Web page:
When Daniel and I arrive at the edge of the Hürtgen Forest, on the threshold of Christmas Eve, the sleigh is waiting. An antique two-person Albany Cutter, painted poinsettia red, and hitched to a mare I know well-coal black from muzzle to hoof, stamping her impatience against the snow like a blot of spilled ink on white vellum. Greetings, Rosie! I hail, anticipating the softness of her nose.
For longer than I care to remember, Daniel has driven me here. A labor of love made possible by Daniel’s pre war Ford pickup. Relic from another era now, nearly expired and in need of last rites. Daniel exits the truck to help me into the sleigh. Leaves the motor running, not wishing to tempt fate. Arranging the beaver robe across my legs, he hands me the reins. I am touched by his chivalry-but saddened that he seems to be wearing away at the edges. From somewhere inside the bulk of my left-over-right buttoned brown wool topcoat, I produce a man’s gold Elgin pocket watch, press the latch to spring it open, and mark the time. Half past four. The sun has burned down to embers, leaving cold, dusky ashes.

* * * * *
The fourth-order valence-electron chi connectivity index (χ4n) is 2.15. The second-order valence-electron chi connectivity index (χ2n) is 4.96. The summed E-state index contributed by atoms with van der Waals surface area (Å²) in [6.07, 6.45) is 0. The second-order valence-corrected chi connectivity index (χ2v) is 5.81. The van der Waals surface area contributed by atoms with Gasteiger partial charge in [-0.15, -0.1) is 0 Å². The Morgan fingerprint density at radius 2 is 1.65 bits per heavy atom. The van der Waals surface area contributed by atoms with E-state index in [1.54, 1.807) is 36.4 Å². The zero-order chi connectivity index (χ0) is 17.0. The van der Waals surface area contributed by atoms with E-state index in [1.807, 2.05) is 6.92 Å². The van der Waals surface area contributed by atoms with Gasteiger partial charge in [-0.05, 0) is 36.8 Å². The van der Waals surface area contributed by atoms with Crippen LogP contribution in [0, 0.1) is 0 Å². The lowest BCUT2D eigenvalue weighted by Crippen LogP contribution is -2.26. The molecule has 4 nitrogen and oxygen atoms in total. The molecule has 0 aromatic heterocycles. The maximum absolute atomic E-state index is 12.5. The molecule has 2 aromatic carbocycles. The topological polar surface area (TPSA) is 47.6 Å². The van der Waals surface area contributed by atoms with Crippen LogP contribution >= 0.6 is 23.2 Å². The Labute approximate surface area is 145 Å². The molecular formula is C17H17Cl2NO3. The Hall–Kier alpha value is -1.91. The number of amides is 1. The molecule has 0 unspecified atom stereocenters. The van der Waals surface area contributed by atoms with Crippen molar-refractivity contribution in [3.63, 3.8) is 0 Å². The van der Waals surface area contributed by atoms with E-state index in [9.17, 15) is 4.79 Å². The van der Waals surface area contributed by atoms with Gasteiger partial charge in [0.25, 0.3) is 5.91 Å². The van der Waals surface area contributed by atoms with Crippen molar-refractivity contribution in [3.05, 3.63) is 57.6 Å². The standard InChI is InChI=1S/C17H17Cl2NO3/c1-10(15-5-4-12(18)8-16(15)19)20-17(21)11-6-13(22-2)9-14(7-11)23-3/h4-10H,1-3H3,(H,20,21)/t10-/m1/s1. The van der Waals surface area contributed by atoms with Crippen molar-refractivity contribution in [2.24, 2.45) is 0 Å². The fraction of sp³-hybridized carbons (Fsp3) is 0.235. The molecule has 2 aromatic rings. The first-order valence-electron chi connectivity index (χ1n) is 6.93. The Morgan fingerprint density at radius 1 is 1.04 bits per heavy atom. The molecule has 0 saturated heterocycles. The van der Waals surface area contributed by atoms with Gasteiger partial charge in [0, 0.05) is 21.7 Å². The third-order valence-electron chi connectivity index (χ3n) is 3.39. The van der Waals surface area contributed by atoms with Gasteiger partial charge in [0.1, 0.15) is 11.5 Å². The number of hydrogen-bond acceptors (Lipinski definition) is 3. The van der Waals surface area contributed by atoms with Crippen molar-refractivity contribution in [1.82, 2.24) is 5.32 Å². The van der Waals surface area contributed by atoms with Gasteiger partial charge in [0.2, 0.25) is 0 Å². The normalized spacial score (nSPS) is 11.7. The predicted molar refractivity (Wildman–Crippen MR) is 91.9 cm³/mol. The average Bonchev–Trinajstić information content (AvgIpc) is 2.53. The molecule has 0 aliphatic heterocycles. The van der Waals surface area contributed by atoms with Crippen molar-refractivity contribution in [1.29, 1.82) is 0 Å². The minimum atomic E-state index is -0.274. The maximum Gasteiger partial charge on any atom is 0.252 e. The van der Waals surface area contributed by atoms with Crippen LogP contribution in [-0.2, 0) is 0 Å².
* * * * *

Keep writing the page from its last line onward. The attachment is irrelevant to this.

See you in a couple hours.
Daniel nods. Slaps Rosie gently on the rump, jumping her into a trot. Within minutes I am lost from Daniel and his promise of upon your return hot chocolate. A lone traveler. Journeying among frosted pine sentries.
Silvered snow is falling, glittering the canvas of landscape like a child decorating a glue-covered cardboard star. A smattering at first, but then heavy-handed. I can barely see my surroundings, and Rosie, shaggy and white, appears abruptly ancient. The sleigh angles upward, the terrain gradually steepening to an area of artillery-wrought tree burst, runners grinding over splintered wood. I rein Rosie to a walk.
From within the swirl of snowflakes, you materialize beside me. Dressed for battle, the chin strap of your helmet hanging loose, insouciant as the wide grin on your face. Foolishly, I remove my mitten, reach out to touch you-my hand meeting nothing but a frigid void. Your voice is pastel, almost lost among the white noise of winter.
I love you, Margaret. Forever and ever and ever and ever and ever…
A flickering film projector image, you melt into moonlight.
Leaving ice on my cheeks.
And Daniel hanging on.